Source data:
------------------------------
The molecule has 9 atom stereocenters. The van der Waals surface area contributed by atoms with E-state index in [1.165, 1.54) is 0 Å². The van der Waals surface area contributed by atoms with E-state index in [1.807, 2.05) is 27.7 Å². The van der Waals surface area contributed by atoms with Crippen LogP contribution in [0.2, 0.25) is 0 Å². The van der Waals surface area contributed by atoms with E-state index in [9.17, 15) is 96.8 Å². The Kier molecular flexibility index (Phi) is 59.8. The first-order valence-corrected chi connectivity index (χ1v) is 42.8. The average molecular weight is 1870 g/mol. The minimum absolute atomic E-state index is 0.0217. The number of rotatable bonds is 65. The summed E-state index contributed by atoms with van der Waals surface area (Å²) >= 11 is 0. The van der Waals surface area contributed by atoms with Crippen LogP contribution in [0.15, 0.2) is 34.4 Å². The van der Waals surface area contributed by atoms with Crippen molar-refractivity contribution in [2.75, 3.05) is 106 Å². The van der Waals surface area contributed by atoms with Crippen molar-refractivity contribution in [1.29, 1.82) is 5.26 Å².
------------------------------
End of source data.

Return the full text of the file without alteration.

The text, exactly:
The molecule has 9 atom stereocenters. The van der Waals surface area contributed by atoms with E-state index in [1.165, 1.54) is 0 Å². The van der Waals surface area contributed by atoms with E-state index in [1.807, 2.05) is 27.7 Å². The van der Waals surface area contributed by atoms with Crippen LogP contribution in [0.2, 0.25) is 0 Å². The van der Waals surface area contributed by atoms with E-state index in [9.17, 15) is 96.8 Å². The Kier molecular flexibility index (Phi) is 59.8. The first-order valence-corrected chi connectivity index (χ1v) is 42.8. The average molecular weight is 1870 g/mol. The minimum absolute atomic E-state index is 0.0217. The number of rotatable bonds is 65. The summed E-state index contributed by atoms with van der Waals surface area (Å²) >= 11 is 0. The van der Waals surface area contributed by atoms with Crippen LogP contribution in [0.15, 0.2) is 34.4 Å². The van der Waals surface area contributed by atoms with Crippen molar-refractivity contribution in [2.75, 3.05) is 106 Å². The van der Waals surface area contributed by atoms with Crippen molar-refractivity contribution in [1.29, 1.82) is 5.26 Å².